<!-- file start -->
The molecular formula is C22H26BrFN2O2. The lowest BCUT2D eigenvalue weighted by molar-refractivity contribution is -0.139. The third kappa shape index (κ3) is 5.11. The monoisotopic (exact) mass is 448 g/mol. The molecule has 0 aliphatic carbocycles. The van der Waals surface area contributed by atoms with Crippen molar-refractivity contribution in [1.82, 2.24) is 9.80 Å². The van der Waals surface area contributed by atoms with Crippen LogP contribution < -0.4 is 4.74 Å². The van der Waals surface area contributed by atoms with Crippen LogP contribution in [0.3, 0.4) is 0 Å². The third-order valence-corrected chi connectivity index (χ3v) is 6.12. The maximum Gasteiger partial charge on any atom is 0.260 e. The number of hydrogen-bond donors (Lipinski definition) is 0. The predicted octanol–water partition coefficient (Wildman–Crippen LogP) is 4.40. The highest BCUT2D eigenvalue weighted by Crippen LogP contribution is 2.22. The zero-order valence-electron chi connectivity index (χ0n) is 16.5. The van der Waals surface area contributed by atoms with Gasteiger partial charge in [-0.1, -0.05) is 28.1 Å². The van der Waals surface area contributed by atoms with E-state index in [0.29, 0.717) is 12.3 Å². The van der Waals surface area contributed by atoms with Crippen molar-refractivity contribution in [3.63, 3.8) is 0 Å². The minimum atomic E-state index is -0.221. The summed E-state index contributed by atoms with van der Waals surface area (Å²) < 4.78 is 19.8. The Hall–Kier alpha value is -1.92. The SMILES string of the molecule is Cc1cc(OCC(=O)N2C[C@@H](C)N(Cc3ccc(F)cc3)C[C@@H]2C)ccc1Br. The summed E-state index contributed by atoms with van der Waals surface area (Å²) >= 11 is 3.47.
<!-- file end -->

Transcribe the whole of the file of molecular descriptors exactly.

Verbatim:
The molecular formula is C22H26BrFN2O2. The lowest BCUT2D eigenvalue weighted by molar-refractivity contribution is -0.139. The third kappa shape index (κ3) is 5.11. The monoisotopic (exact) mass is 448 g/mol. The molecule has 0 aliphatic carbocycles. The van der Waals surface area contributed by atoms with Crippen molar-refractivity contribution in [1.82, 2.24) is 9.80 Å². The van der Waals surface area contributed by atoms with Crippen LogP contribution < -0.4 is 4.74 Å². The van der Waals surface area contributed by atoms with Crippen LogP contribution in [0.3, 0.4) is 0 Å². The third-order valence-corrected chi connectivity index (χ3v) is 6.12. The maximum Gasteiger partial charge on any atom is 0.260 e. The number of hydrogen-bond donors (Lipinski definition) is 0. The predicted octanol–water partition coefficient (Wildman–Crippen LogP) is 4.40. The highest BCUT2D eigenvalue weighted by Crippen LogP contribution is 2.22. The zero-order valence-electron chi connectivity index (χ0n) is 16.5. The van der Waals surface area contributed by atoms with Gasteiger partial charge in [-0.1, -0.05) is 28.1 Å². The van der Waals surface area contributed by atoms with E-state index in [0.29, 0.717) is 12.3 Å². The van der Waals surface area contributed by atoms with Crippen molar-refractivity contribution in [3.63, 3.8) is 0 Å². The minimum atomic E-state index is -0.221. The summed E-state index contributed by atoms with van der Waals surface area (Å²) < 4.78 is 19.8. The Hall–Kier alpha value is -1.92. The SMILES string of the molecule is Cc1cc(OCC(=O)N2C[C@@H](C)N(Cc3ccc(F)cc3)C[C@@H]2C)ccc1Br. The summed E-state index contributed by atoms with van der Waals surface area (Å²) >= 11 is 3.47.